Top Reasons for Achieving Nursing Certifications

Nurses achieve certification to validate their skills and demonstrate their commitment to excellent patient care. Here are the top reasons for achieving nursing certifications.
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After working long hours and gaining years of experience in our specialty, getting certified is a professional goal for many nurses. As nurses, we strive to achieve certification to validate our skills and demonstrate our commitment to excellent patient care. Many national nursing organizations, such as ANCC and specialty organizations like the Board of Certification For Emergency Nursing and the American Association of Critical-Care Nurses, offer nursing certifications.

Popular Nursing Certifications and Their Credentials

  • RN-BC: Registered Nurse-Board Certified. Several certifications use these credentials, such as cardiovascular nursing, gerontological nursing, medical-surgical nursing, and nursing case management, among many more.
  • CCRN: Critical Care Registered Nurse
  • CEN: Certified Emergency Nurse
  • NE-BC, NEA-BC: Nurse Executive-Board Certified, Nurse Executive 
Advanced-Board Certified
  • NPD-BC: Nursing Professional Development-Board Certified
  • OCN: Oncology Certified Nurse
  • CDE: Certified Diabetes Educator
  • RNC-OB: Inpatient Obstetric Nurse
  • SANE-A, SANE-P: Sexual Assault Nurse Examiner-Adult or Pediatric

Table of Contents

Achieving certification isn’t just about adding credentials to our names. There are multiple reasons to strive for certification, both personal and professional. Becoming certified is a personal decision for all nurses, but our patients and employers reap the benefits, too.

Validating Expertise

Achieving certification is an excellent way for us as nurses to validate our knowledge and years of experience. Being certified is a significant confidence booster and can improve our professional satisfaction. Certification can also increase our patient’s confidence in us. Surveys have shown that patients and their families understand the value of nursing certifications and prefer to receive care from organizations with certified nurses. Holding a certification also demonstrates to patients and colleagues that we are practicing with the highest level of expertise. By having a certification (or more than one!), we gain credibility in our field and support our organizations’ professional reputation.

Increased Marketability

Being certified increases marketability for nurses because it not only validates our skills but it demonstrates our commitment to our profession. Many certifications require continuing education to maintain the certification. This helps us maintain ongoing competency, which is highly valued by employers. Hospitals that have achieved ANCC Magnet Recognition Program® status seek nurses who have achieved certification as part of their commitment to nursing excellence. Employers want to hire nurses who are experts in their specialty, and certification provides a way for us to communicate our value to potential employers.

Improved Patient Care

Research continues to show the impact of certified staff nurses on patient care and outcomes. Nurses who are certified have achieved a certain level of knowledge and skill in their respective areas, and this expertise often translates to better patient care. A critical aspect of nursing is clinical judgment, something that nursing certification exams assess for. With strong judgment and experience, we make better, safer decisions when caring for patients leading to improved outcomes and lower error rates.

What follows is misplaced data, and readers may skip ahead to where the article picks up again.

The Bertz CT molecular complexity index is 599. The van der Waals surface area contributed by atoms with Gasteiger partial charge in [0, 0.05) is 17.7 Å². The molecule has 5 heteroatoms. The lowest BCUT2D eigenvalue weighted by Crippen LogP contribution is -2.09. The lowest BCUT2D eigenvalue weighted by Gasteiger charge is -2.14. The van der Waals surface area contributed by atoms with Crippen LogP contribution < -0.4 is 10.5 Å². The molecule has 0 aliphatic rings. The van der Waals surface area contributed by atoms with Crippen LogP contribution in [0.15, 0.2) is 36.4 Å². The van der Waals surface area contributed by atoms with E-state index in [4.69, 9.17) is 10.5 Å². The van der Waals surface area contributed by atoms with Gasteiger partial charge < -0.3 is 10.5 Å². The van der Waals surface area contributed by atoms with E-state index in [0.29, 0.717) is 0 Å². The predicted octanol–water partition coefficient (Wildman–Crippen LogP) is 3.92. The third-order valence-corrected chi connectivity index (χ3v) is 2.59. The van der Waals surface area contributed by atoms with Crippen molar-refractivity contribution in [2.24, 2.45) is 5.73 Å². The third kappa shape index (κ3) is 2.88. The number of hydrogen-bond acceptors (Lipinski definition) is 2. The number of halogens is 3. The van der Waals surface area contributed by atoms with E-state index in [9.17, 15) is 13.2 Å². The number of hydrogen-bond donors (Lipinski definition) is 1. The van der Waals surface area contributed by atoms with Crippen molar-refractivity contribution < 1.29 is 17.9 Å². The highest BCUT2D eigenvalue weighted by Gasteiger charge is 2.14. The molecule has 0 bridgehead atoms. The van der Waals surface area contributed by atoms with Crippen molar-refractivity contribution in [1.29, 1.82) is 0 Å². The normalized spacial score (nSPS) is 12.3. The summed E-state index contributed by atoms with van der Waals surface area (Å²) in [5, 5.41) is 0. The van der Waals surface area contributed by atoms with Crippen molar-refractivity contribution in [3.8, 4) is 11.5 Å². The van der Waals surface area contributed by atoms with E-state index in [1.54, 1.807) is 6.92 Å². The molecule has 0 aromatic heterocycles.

Commitment to Lifelong Learning

Obtaining the knowledge to become certified in a nursing specialty doesn’t happen overnight. Nurses work for several years to become eligible for the exams and spend countless hours studying and preparing. A few months ago, I became eligible to sit for the certification exam in my specialty, nursing professional development. It is exciting to know I can soon take the exam and add those letters to my name, but the learning doesn’t stop there. Once we become certified, we must maintain competence in our area of expertise with specialized professional development. Committing to being a lifelong learner is an essential part of being a professional, certified nurse. Completing targeted continuing education that aligns with our certification is just one way we can grow and support our own professional development.
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Increased Pay

As an incentive, many healthcare organizations offer bonuses or increased pay to nurses who become certified. While this pay increase may not be the primary motivation for you to get certified, it is a bonus for those nurses who have achieved this honor. Some organizations also offer reimbursement for nurses who take and pass certification exams, making it easier for nurses to meet their goals.

The Honor of Certification

Being certified is not only a measure of success for nurses, but it is a vote of confidence among patients and employers. While certification may lead to increased pay or new job opportunities, many of us agree that being certified is first and foremost a professional honor, one that is worth the hard work it took to achieve. After spending countless hours providing high-quality care, becoming certified is a popular choice for nurses prepared to validate our expertise.

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